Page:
By Ross C. Goodman
While everyone likes to have fun playing casino games in Las Vegas,
just remember that taking credit from the casino or not following some
of the games’ rules could land you in jail. First, it is important to
understand that all credit is not equal. Contrary to credit that banks
extend, unpaid credit from a casino (referred to as a “Marker”) can
result in a felony conviction. That is because not paying a Marker
upon presentment to your bank is treated the exact same, under NRS
205.130(1), as not having sufficient funds in your bank account when
you write a check. In the case of a dishonored Marker, the Casino has
the option to refer the matter to the Bad Check Collections Unit
(“BCU”) of the District Attorney’s Office for prosecution. The BCU
will send you a Notice giving you a final chance to work out a payment
plan within 10 days before referring the case for prosecution.
Like in any criminal case, the State must prove beyond a reasonable
doubt that a person acted with the intent to defraud. However, unlike
most prosecutions, there is a built-in statutory presumption of intent
to defraud. Pursuant to NRS 205.132, it is presumed that a person had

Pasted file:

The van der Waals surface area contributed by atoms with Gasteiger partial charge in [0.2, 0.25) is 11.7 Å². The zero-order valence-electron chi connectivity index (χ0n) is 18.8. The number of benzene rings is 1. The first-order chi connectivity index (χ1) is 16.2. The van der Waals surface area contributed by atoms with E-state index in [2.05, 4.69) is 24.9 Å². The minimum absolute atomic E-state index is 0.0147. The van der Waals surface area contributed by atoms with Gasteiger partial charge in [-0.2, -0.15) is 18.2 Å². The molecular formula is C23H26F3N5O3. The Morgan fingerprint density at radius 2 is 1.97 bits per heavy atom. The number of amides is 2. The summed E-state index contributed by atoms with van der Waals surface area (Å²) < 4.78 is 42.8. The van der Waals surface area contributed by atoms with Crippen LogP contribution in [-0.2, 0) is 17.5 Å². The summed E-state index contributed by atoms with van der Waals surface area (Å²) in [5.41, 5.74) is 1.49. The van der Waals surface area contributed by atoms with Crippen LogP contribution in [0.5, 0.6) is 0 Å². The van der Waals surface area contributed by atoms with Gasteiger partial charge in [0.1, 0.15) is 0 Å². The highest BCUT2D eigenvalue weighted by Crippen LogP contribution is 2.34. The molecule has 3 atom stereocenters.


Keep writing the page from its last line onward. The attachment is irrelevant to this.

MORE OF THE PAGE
the intent to defraud the Casino if the Marker is not paid within 5
days after receiving Notice of insufficient funds. Relatedly, most
people are surprised to learn that filing Bankruptcy does NOT stop a
criminal prosecution even if the casino debt has been discharged — 11
U.S.C. ß 362(b)(1). However, a Casino may be in violation of the
automatic stay if you file for Bankruptcy BEFORE the Casino refers the
matter to BCU. Ultimately, winning this race to the courthouse may
discourage the prosecutor from pursuing criminal charges given the
three years statute of limitations.
The second thing you should be aware of that may result in a felony
prosecution is manipulating the outcome or changing a bet on a casino
game so as to gain an advantage over other players. For example,
increasing a bet by only $5 during a game of blackjack where the first
two hands are displayed can result in a felony charge, That can get
you 1-6 years in prison and a fine of not more than $10,000.00.
Generally, these cases are prosecuted under the District Attorney’s Office . Contrary to bad Marker cases, the violation of a gaming
statute only requires the State to prove general intent. As a
consequence, many plausible or innocent explanations — such as not
knowing the specific rules of the casino game, making a mistake during
play or being drunk — are not available defenses.
On the flip side of the coin, people should know that Casinos have
protected themselves against potential lawsuits based on typical
disputes such as incorrect pay-outs based on sports wagers, errors by
casino dealers or errors due to a malfunctioning slot. Instead, gaming
lobbyists have succeeded in limiting any such recourse to the
administrative procedures set out by the Nevada Gaming Control Board
(NGCB). The bottom line is remember that the house has stacked the
legal deck to always win.
Ross C. Goodman, Esq., is a native Las Vegan, 520 South Fourth St.,
Las Vegas, NV 89101; He can be reached at: Phone 702-383-5088 or fax
702-385-5088. His website is located at: www.goodmanlawgroup.com.